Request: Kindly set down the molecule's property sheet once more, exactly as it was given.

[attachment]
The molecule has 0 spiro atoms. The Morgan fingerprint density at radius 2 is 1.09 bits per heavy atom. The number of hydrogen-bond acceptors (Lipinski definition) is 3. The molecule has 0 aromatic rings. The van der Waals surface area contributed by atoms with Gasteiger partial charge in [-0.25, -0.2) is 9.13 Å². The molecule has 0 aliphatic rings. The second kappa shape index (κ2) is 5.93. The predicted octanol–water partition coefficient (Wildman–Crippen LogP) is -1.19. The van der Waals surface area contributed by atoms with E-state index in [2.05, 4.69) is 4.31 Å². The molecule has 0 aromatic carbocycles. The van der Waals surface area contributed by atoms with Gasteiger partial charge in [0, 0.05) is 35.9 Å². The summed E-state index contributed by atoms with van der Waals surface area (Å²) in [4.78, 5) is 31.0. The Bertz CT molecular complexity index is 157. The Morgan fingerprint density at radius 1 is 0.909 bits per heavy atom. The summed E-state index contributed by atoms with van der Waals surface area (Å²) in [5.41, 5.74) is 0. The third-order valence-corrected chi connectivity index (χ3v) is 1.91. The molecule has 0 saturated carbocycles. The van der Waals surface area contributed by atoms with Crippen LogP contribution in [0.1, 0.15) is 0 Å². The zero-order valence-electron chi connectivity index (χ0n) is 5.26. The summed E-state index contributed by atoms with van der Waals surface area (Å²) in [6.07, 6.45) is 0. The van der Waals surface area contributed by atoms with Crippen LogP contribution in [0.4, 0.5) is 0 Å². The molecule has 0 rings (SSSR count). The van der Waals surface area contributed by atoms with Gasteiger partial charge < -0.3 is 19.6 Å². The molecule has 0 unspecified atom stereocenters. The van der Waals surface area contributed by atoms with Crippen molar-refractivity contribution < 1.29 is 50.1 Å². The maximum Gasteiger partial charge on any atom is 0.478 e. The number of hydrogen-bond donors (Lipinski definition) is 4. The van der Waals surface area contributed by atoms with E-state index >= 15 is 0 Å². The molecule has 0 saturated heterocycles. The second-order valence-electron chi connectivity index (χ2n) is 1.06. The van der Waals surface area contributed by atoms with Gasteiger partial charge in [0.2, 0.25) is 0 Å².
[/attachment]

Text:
The molecule has 0 spiro atoms. The Morgan fingerprint density at radius 2 is 1.09 bits per heavy atom. The number of hydrogen-bond acceptors (Lipinski definition) is 3. The molecule has 0 aromatic rings. The van der Waals surface area contributed by atoms with Gasteiger partial charge in [-0.25, -0.2) is 9.13 Å². The molecule has 0 aliphatic rings. The second kappa shape index (κ2) is 5.93. The predicted octanol–water partition coefficient (Wildman–Crippen LogP) is -1.19. The van der Waals surface area contributed by atoms with E-state index in [2.05, 4.69) is 4.31 Å². The molecule has 0 aromatic carbocycles. The van der Waals surface area contributed by atoms with Gasteiger partial charge in [0, 0.05) is 35.9 Å². The summed E-state index contributed by atoms with van der Waals surface area (Å²) in [4.78, 5) is 31.0. The Bertz CT molecular complexity index is 157. The Morgan fingerprint density at radius 1 is 0.909 bits per heavy atom. The summed E-state index contributed by atoms with van der Waals surface area (Å²) in [5.41, 5.74) is 0. The third-order valence-corrected chi connectivity index (χ3v) is 1.91. The molecule has 0 saturated carbocycles. The van der Waals surface area contributed by atoms with Crippen LogP contribution in [0.1, 0.15) is 0 Å². The zero-order valence-electron chi connectivity index (χ0n) is 5.26. The summed E-state index contributed by atoms with van der Waals surface area (Å²) in [6.07, 6.45) is 0. The van der Waals surface area contributed by atoms with Crippen LogP contribution in [0.4, 0.5) is 0 Å². The molecule has 0 rings (SSSR count). The van der Waals surface area contributed by atoms with Gasteiger partial charge < -0.3 is 19.6 Å². The molecule has 0 unspecified atom stereocenters. The van der Waals surface area contributed by atoms with Crippen molar-refractivity contribution < 1.29 is 50.1 Å². The maximum Gasteiger partial charge on any atom is 0.478 e. The number of hydrogen-bond donors (Lipinski definition) is 4. The van der Waals surface area contributed by atoms with E-state index >= 15 is 0 Å². The molecule has 0 saturated heterocycles. The second-order valence-electron chi connectivity index (χ2n) is 1.06. The van der Waals surface area contributed by atoms with Gasteiger partial charge in [0.2, 0.25) is 0 Å².